Detectives investigating the unsolved murder of a bank manager nearly 17 years ago have taken 164 new statements.
Bank manager Alistair Wilson, 30, had finished getting his two young sons ready for bed when a gunman shot him on the doorstep of his home in Nairn.
After an appeall by one of his grown-up sons, police are following up leads.
One of the country’s leading cold case experts, forensic psychologist Claire Hooton, believes the killer may not have acted alone.
And she believes the empty blue envelope handed to Alistair’s wife Veronica by the killer and used as a ruse to get the dad to the front door was actually for him to put something inside.
She said: “I have extensively looked into this as a cold case to try and see if there has been anything missed.
“I have spoken with Police Scotland and given them a full layout of what I think happened and why it happened.
“Police Scotland desperately need to try new tactics. I don’t think this was mistaken identity and was also nothing to do with Alistair’s work at the bank.
“The key is knowing what was said on the doorstep and what was asked to put in the envelope.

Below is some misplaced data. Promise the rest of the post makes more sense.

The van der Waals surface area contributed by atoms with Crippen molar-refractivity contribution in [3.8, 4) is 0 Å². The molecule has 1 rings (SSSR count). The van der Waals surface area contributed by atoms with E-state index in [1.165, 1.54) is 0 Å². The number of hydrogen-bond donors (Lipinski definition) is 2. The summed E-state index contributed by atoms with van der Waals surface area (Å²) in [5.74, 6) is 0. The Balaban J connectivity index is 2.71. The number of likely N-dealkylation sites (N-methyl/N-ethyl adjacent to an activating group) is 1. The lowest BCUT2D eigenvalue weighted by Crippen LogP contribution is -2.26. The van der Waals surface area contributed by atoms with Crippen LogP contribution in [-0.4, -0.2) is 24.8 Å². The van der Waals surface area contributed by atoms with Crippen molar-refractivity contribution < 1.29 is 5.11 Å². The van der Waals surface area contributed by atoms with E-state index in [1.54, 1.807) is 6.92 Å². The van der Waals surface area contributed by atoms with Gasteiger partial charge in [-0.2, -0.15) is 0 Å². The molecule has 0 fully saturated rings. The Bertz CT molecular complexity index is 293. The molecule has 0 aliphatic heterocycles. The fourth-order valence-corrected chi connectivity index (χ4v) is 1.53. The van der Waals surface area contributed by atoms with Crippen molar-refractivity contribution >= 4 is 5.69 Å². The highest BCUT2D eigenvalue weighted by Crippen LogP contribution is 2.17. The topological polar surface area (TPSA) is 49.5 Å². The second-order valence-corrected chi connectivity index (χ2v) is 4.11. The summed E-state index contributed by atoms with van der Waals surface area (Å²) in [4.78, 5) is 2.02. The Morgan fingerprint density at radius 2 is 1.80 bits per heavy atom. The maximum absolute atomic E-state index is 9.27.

“It is clear to me the person responsible was someone local.
“It is even possible that two people were at the door. One knocked on the door and then a second went back to retrieve the envelope.”
Alistair, 30, was reading sons Andrew and Graham a bedtime story when Veronica called him downstairs after answering the door to a man asking for him by name.
Alistair talked to the man for three minutes before coming back inside the house in Crescent Road with an empty blue envelope with the name Paul on the front.
He spoke to his wife then returned to the front door.
Five minutes later she heard gunfire and returned to the doorway to find Alistair dying after being shot three times.
After the murder on November 28 2004, police spoke to 14,000 people and took 3500 statements but no one has ever been arrested.
During her two-year investigation, which she has submitted to Police Scotland, Hooton spoke with former officers, and locals.
She believes police must review existing CCTV evidence and check locals called Paul who had a birthday around that time.
The gunman may have been carrying out the crime for another person.
The killer was described as a 30 to 40-year-old man of stocky build and approximately 5ft 4ins to 5ft7 ins tall.
The handgun was a pocket pistol from the 1930s with H and S letters on the grip.
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Det Supt Graeme Mackie said: “The investigation into the murder of Alistair Wilson is active and we continue to investigate any new information we receive.”
Veronica Wilson declined to comment.
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